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I use vectors a lot in my programming, and generally to traverse a vector for an existing value I use std::find as in:

std::vector<int> foo;
std::vector<int>::iterator pos( std::find( foo.begin(), foo.end(), bar );

This is a real bore. So I went to deriving a template from std::vector to provide a find method:

template<class T>
class foovector : public std::vector<T>
{
public:
    typename std::vector<T>::iterator find( const T& value )
    {
        return std::find( this->begin(), this->end(), value );
    }
};

And so now I can do find's more naturally:

foovector<int> foo;
foovector<int>::iterator pos( foo.find( bar ) );

My question is that this seems such a natural and obvious extension to vector, so why isn't it part of the STL or even boost? I feel like I'm missing some Arcane Knowledge here.

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3  
Free functions are preferred over member functions. That's the knowledge you're missing. Oh, and std::vector<int>* v = new foovector<int>; delete v; // UB. –  GManNickG Oct 12 '10 at 16:20
2  
Why is it an "obvious extension"? It is only obvious if you assume that member functions are preferred over non-member functions. That's pretty much an article of faith in Java, but that doesn't make it true. In C++, non-member functions are generally preferred whenever possible, as @GMan says. (In particular, std::find is generic and reusable. it works on std::list or std::deque too -- or even on your own home-made container. A member function can't be reused on other container types, so why should it be preferred?) –  jalf Oct 12 '10 at 17:14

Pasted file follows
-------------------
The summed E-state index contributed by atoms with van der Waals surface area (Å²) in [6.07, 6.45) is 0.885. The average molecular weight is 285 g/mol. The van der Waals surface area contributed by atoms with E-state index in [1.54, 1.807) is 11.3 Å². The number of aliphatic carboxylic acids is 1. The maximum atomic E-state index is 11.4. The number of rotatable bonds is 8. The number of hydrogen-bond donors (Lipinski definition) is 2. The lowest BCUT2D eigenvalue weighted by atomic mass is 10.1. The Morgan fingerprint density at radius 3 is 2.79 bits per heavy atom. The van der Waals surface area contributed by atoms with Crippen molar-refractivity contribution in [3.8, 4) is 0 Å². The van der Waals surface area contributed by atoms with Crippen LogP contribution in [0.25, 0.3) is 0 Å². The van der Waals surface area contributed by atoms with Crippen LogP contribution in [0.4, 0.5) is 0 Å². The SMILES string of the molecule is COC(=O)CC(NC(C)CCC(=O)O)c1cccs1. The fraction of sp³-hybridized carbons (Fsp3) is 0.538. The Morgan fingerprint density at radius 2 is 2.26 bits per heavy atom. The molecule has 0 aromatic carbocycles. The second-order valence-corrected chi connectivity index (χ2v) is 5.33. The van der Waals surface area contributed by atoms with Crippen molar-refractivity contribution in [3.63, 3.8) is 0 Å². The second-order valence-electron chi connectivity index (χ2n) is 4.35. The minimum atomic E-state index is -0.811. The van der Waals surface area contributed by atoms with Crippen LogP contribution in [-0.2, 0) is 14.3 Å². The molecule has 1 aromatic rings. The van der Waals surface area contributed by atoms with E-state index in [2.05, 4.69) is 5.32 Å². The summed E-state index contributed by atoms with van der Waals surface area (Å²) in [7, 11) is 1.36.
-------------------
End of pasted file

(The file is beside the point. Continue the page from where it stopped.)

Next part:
1  
Another advantage of the non-member version is that it works on iterators, not on the vector itself. I can use it to search only in the first 10 elements of the vector: std::find( foo.begin(), foo.begin() + 10). You lose that ability as well in the member version. –  jalf Oct 12 '10 at 17:17
1  
make a free function instead: iter find(vector<T>& v, T val); so you dont have to write begin(), end() over and over. –  Inverse Oct 12 '10 at 17:22
1  
@codefool: then write a non-member wrapper, so you can call find(myVec) and then it internally calls std::find(myVec.begin(), myVec.end()). It doesn't have to be a member function to avoid the iterator clutter. –  jalf Oct 12 '10 at 17:26

6 Answers 6

up vote 4 down vote accepted

What about you do what you want to achieve and still not go into the dubious path of inheriting from std::vector

define a freestanding function

template <typename T>
typename std::vector<T>::const_iterator find( const std::vector<T>& v, const T& value )
 {
     return std::find( v.begin(), v.end(), value );
 }

you can put this into namespace std(which, technically speaking is not allowed), or in some other namespace (with the tradeoff that it won't be found by ADL, so you will need to qualify it). HTH

P.S. by the way you could generalize this for all containers

template <typename Container, typename T>
typename Container::const_iterator find( const Container& c, const T& value )
{
     return std::find( c.begin(), c.end(), value );
}
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1  
I wish all algorithms in the standard had this interface... –  Inverse Oct 12 '10 at 17:26
2  
@Inverse: What we want are "range-based" algorithms. See Alexandrescu's "Iterators Must Go" and Boost.Range. –  GManNickG Oct 12 '10 at 17:31
1  
Doesn't that need to be const_iterator? –  Mark Ransom Oct 12 '10 at 17:34
    
exactly, sorry, I copy-pasted it from the OP's code, didn't bother to recheck. Editing –  Armen Tsirunyan Oct 12 '10 at 17:36
1  
in this case a separate function should be provided that takes Container& and returns typename Container::iterator –  Armen Tsirunyan Oct 12 '10 at 17:39
  1. Inheriting from STL containers is not considered a great idea - they don't have virtual destructors since they were not designed for this.